The upcoming Criterion release of Steven Soderbergh’s “Che” has a brilliant little featurette in the disc that talks about the Red One camera, and how digital cinema affected the production of this film. If you aren’t familiar with the story, Soderbergh basically took the Red One camera’s digital promise on faith, and was the first to use the system in a true production environment, and a very rough one at that. “Che” was shot on-location in the damp jungle and in extremely hot conditions. Essentially a trial by fire situation for a camera that was largely untested for real production.
Watch the featurette “Che and the Digital Cinema Revolution” in the video playlist embedded below the fold.
Throughout the course of these interviews, a portrait of Steven Soderbergh emerges…he is driven, unrelenting, and wants no compromises in production and post. He seems willing to cede a number of technical concerns that would cause most directors to pause, in exchange for greater control and flexibility in attaining his filmmaking vision.
The film was shot in two parts. On the first shoot, Steven talks about waiting until the last minute and even pushing the production schedule a week later to allow Jim Jannard and Co to finish their camera systems. Bear in mind that the Red One at that point was very very very beta, lacking even basic features like timecode. Says Steven:
“…this was necessary on a creative level for me to have these cameras. And I was willing to put up with anything in order to get them. And I really didn’t care if there were problems, if the heat was an issue, we had to put icepacks, I just didn’t care. I just felt like we have to have these…to the extent of refusing to accept delivery of a film camera package in Spain. I wouldn’t even let the production order them. It got pretty tense there for a while, because people were wondering what we were going to shoot on if the Red wasn’t ready.”
Steve Meizler, Soderbergh’s understandably nervous First Assistant Cameraman, talks about how a week before the production was slated to start, they tested the Red and encountered dropped frames, the so-called “green screen of death.” Turns out it was something to do with the CF cards. Red spent that week figuring out how to fix the issue, and the fix arrived on the first day of “Che” production at 5am. Jannard then sent a support team to Spain to help troubleshoot issues on-set. On the very first shot they encountered the camera overheating issue, which led to them using icepacks on the camera body to help combat the intense heat. Turned out that the temperature sensor was in the wrong location in the body, the camera was reporting an overheat before it was actually too hot. This ultimately led to a design change.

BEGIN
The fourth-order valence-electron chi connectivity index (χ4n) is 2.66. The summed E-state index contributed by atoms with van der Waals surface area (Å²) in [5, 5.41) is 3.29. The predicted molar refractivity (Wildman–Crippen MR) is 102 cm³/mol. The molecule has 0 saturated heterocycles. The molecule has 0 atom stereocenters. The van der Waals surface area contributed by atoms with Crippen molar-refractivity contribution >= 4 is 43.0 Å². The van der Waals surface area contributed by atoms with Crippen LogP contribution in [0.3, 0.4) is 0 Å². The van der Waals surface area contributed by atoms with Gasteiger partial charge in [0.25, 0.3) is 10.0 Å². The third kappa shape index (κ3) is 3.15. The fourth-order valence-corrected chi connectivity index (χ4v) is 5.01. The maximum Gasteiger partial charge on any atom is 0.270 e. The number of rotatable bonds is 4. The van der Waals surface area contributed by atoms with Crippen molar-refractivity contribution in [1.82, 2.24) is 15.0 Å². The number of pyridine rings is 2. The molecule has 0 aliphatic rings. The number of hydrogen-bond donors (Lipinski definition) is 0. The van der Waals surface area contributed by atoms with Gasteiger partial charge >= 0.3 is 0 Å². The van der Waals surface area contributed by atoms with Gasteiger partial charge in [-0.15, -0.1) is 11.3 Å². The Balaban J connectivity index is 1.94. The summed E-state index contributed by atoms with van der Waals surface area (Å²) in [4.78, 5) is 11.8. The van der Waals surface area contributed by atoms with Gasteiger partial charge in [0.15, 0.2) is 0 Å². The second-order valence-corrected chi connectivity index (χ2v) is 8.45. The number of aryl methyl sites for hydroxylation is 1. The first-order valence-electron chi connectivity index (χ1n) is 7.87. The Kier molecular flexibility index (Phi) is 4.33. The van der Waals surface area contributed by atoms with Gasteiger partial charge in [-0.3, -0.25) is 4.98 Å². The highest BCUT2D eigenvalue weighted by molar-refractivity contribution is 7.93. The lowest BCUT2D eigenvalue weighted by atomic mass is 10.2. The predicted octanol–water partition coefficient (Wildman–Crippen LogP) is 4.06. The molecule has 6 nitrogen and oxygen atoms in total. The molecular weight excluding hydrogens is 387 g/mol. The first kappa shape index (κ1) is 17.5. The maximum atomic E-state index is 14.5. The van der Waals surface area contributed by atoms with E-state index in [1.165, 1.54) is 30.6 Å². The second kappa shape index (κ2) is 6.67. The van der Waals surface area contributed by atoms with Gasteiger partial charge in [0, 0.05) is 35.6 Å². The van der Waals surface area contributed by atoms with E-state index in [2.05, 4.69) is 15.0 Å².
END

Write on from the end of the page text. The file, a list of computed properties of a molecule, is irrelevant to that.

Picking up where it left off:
One of the comments from Steven that really struck me comes in Part 2, where he addresses the “resolution pissing contest” that has made the rounds in the industry for the past few years. His response when Red told him they were coming out with higher resolution cameras beyond the Red One’s 4K capabilities?
“…thats really great, but I don’t really need more than a full-on 2K image. I can’t see…my eyes can’t resolve beyond that, so I don’t know what a lot of these discussions are about, when we get beyond 4K I don’t know what we are looking at.”
Interesting comment, I thought.
Watch Che and the Digital Cinema Revolution